09:47:02 <mrvn> doug16k: is that the PC being slow or the VGA card having horribe memory access?
09:47:23 <doug16k> mrvn, largely that yeah and reading from VGA BIOS ROM across abysmally slow ISA
09:47:30 <nyc> The difference that CPU design and software and such make isn't well-isolated, and CPU design etc. can't really be traded out anywhere near as easily as software.
09:47:36 <rajasrijan> dminuoso: he's supposedly changed now, much more friendlier.
09:47:38 <mrvn> doug16k: slow is when you can see the memcpy going down top to bottom when the console scrolls.
09:47:47 <doug16k> ya
09:47:58 * rajasrijan waiting for next meltdown patch
09:48:29 <mrvn> doug16k: doing a memmove of a 1920x1280 32bit framebuffer on an RPi with caches disabled is zen.
09:48:37 <graphitemaster> I mean I have a 4.2ghz CPU and can still read dir as it goes by doug16k
09:48:42 <graphitemaster> terminal emulators are shit slow
09:48:49 <graphitemaster> lxterminal anyways
09:49:22 <mrvn> graphitemaster: have you tried writing one? They are horrible complex.
09:49:42 <doug16k> the one I use has insane performance. a big ls puts me instantly at the end of the listing
09:49:59 <graphitemaster> there's lots of really fast ones but they look like crap
09:50:03 <doug16k> gnome-terminal I think
09:50:09 <graphitemaster> plus I need tabs
09:50:18 <graphitemaster> the killer feature is tabs
09:50:43 <graphitemaster> lxterminal is the only one that seems to do subpixel font rendering correctly
09:50:44 <doug16k> it has tabs. I also use terminator to wrap them so I can split one window into lots of terminals
09:50:52 <mrvn> graphitemaster: I want a terminal emulator that uses screen/tmux for the tabs.
09:51:03 <graphitemaster> never looked at gnome-terminal
09:51:33 <nyc> is my best indicator of how to do an hcall.
09:51:53 <graphitemaster> oof, gnome terminal does not do font rendering right either
09:52:04 <nyc> H_PUT_TERM_CHAR is also #defined to 0x58 in the same patch.
09:52:05 <graphitemaster> at least not by default
09:52:38 <nyc> I mostly need fcitx etc. multilingual input support.
09:53:12 <graphitemaster> I think the problem is GTK font rendering (probably freetype / cairo backed) is using the front subpixel pattern
09:53:25 <graphitemaster> the only apps that appear to get it right are lxterminal, geany, hexchat and firefox-nightly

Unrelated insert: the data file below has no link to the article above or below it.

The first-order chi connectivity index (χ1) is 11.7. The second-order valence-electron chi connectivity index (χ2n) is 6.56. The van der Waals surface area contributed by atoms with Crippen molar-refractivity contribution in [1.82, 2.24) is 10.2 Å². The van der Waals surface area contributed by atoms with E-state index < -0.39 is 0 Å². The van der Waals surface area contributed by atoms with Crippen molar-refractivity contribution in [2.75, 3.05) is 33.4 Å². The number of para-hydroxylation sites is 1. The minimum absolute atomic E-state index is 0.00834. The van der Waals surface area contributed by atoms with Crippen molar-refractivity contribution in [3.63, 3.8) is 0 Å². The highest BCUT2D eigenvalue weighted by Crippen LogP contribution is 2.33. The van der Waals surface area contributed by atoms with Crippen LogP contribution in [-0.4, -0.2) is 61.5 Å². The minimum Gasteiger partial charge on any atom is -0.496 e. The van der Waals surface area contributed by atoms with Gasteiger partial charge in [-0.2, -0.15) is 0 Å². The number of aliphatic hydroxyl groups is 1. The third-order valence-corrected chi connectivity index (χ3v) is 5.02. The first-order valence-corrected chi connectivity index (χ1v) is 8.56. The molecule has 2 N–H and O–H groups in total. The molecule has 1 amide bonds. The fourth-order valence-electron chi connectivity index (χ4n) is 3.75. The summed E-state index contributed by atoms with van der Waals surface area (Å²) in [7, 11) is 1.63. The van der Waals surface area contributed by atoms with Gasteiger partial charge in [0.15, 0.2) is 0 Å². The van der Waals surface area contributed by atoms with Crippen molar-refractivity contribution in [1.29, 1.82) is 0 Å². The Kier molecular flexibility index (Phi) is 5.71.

09:53:35 <graphitemaster> s/front/font
09:58:01 <doug16k> I've never seen a terminal that doesn't get at least one thing wrong yet
09:58:14 <nyc> So I can hammer out things in Turkish (e.g. kaplumbağa, aşçilar, kız), Russian (безусловно), and such. I'm still at a loss for adequate Vietnamese, Korean, or Hindi input, and haven't learned enough Chinese to attempt to use what's there regardless of whether it would work (for Korean and Hindi, I'm mostly still learning the writing system; Vietnamese is slow back burner work, and none of what I mentioned is anywhere near re
09:58:14 <nyc> ading, writing, speaking, or listening competency --- the only things getting anywhere on that front are German and a few Romance languages).
09:59:45 <nyc> file:///home/nyc/Downloads/LoPAPR_DRAFT_v11_24March2016_cmt.pdf p. 584 documents more detail about how to invoke or otherwise pass arguments to H_PUT_TERM_CHAR.
10:01:04 <doug16k> I timed a big find. I got 14,779 logical lines per second in gnome-terminal (some wrapping to two physical lines)
10:01:14 <nyc> You're kidding me.
10:01:30 <nyc> Who knows where that PDF came from.
10:02:34 <doug16k> oops hang on. screwed up
10:03:18 <doug16k> 126,839 lines per second
10:03:58 <nyc``> doug16k: That's a lot of lines.
10:04:42 <doug16k> I bet a lot of them never made it to my screen due to 60 fps compositing, but it is as if it is that fast
10:05:36 <graphitemaster> doug16k, timed rxvt-unicode, about 455k logical lines per second
10:05:48 <doug16k> nice
10:06:02 <graphitemaster> timed lxterminal, about 8000 lines per second
10:06:37 <graphitemaster> I swear it's because lxterminal is written in Vala or something now
10:07:55 <nyc``> I hope the whole semiconductor technology bubble or whatever collapses ASAP so computer science actually matters instead of just whatever sort of physics or chemistry is behind clock speeds and fabrication processes.
10:08:09 <dminuoso> graphitemaster: what exactly did your test look like?
10:09:43 <doug16k> my test was `find /usr` to warm up disk cache, then `time find /usr` then find /usr | wc -l the divide the lines by wallclock time
10:10:30 <graphitemaster> const char msg[] = "hello world\n"; for (int i = 0; i < 1000000; i++) { write(STDOUT_FILENO, msg, sizeof msg - 1); }
10:10:38 <graphitemaster> then time divided by 1m
10:10:42 <dminuoso> I like graphitemaster's test more ;)
10:10:43 <graphitemaster> *divided
10:10:58 <doug16k> ya it is definitely better
10:11:31 <graphitemaster> you can't really test the raw terminal performance with stdio either since buffering